It is in this spirit we should understand the Greek word teleos that is in Matthew 5:48. If we understand it in the sense of "utter perfection," then we are lost. No one can be perfect without blemish. The only way to manage being perfect without blemish is to reify those Hebrew and Christian metaphors of sacrifice and cleansing which mean all our sins and imperfections are heaped onto Jesus the Divine Scapegoat so that we are made perfect and without blemish by default.
By reify I mean to say that we take the old Hebrew idea of the scapegoat and say "this really happens." To reify means we say forgiveness and cleansing are not simply metaphors— albeit immensely powerful and important metaphors— for understanding the limitless love of God; they are not symbols that may usher us into the reality of knowing God's love; they are real thing. In this spirit the cross is a transaction, a payment. If the scapegoat is not a symbol, and if we are seriously literally mean teleos to be "without blemish," we reduce the cross to a magic, to a manipulation of the underlying structures of the universe to pay for and remove our imperfections.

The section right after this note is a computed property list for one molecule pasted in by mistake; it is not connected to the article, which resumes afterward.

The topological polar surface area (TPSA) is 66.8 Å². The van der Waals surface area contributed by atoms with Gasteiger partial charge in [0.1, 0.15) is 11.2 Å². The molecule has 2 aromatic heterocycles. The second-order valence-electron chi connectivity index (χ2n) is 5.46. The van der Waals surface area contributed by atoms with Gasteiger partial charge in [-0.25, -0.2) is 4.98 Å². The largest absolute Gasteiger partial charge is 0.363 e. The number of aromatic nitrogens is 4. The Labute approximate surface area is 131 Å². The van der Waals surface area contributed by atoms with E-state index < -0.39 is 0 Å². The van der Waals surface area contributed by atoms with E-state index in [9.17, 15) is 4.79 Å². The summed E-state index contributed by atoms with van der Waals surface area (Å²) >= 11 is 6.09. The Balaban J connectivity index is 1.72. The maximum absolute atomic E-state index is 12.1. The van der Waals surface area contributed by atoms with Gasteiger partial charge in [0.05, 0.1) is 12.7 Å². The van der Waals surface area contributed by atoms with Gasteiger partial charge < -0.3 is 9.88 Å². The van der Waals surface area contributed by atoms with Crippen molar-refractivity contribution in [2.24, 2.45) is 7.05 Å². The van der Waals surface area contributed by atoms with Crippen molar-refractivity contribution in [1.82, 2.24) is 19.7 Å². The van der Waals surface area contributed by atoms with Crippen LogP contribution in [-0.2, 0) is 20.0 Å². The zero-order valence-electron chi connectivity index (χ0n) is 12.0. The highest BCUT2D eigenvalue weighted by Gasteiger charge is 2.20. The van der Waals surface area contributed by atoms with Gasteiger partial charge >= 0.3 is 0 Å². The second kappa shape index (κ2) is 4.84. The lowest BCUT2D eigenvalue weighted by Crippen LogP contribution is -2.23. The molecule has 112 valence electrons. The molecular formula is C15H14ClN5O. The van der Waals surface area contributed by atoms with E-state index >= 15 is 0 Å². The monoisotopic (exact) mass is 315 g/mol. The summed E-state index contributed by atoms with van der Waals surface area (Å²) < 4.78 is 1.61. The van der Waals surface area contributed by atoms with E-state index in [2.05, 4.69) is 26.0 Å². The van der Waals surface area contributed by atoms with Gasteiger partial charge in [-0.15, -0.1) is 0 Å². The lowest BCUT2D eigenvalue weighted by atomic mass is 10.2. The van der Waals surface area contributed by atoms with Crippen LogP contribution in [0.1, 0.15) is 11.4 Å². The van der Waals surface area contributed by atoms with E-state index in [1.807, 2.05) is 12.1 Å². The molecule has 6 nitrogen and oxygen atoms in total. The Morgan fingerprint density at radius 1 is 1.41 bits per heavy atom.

Magic is the old word for science. Science and technology understand and manipulate the underlying structures of the universe in order to create an outcome; they are magic that works! (My son says magic tries to subvert the underlying structure of the universe.) Science knows we can't manipulate God. Primitive religion— I don't mean by that old or ancient religion— seeks to manipulate God, even to force God to subvert the underlying realities. Prosperity theology, for example, which is still very current, has deep currents of primitive religion.